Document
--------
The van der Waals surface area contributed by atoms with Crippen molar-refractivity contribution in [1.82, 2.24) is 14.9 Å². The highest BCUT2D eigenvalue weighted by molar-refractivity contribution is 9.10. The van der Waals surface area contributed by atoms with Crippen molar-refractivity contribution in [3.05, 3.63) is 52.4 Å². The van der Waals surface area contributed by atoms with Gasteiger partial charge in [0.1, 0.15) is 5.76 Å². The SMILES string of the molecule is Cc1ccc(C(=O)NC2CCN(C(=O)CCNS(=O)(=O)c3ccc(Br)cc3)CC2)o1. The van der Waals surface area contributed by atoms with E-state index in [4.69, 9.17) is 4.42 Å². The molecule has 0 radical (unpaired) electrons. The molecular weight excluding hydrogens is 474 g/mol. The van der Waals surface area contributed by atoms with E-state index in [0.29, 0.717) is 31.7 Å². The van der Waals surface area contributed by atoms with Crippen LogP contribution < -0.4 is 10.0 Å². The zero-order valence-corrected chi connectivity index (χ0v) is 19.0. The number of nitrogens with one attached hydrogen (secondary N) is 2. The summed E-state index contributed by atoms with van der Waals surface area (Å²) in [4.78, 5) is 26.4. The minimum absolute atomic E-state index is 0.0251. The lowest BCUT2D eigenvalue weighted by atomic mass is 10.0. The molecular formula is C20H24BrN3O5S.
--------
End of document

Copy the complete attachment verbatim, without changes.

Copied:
The van der Waals surface area contributed by atoms with Crippen molar-refractivity contribution in [1.82, 2.24) is 14.9 Å². The highest BCUT2D eigenvalue weighted by molar-refractivity contribution is 9.10. The van der Waals surface area contributed by atoms with Crippen molar-refractivity contribution in [3.05, 3.63) is 52.4 Å². The van der Waals surface area contributed by atoms with Gasteiger partial charge in [0.1, 0.15) is 5.76 Å². The SMILES string of the molecule is Cc1ccc(C(=O)NC2CCN(C(=O)CCNS(=O)(=O)c3ccc(Br)cc3)CC2)o1. The van der Waals surface area contributed by atoms with E-state index in [4.69, 9.17) is 4.42 Å². The molecule has 0 radical (unpaired) electrons. The molecular weight excluding hydrogens is 474 g/mol. The van der Waals surface area contributed by atoms with E-state index in [0.29, 0.717) is 31.7 Å². The van der Waals surface area contributed by atoms with Crippen LogP contribution < -0.4 is 10.0 Å². The zero-order valence-corrected chi connectivity index (χ0v) is 19.0. The number of nitrogens with one attached hydrogen (secondary N) is 2. The summed E-state index contributed by atoms with van der Waals surface area (Å²) in [4.78, 5) is 26.4. The minimum absolute atomic E-state index is 0.0251. The lowest BCUT2D eigenvalue weighted by atomic mass is 10.0. The molecular formula is C20H24BrN3O5S.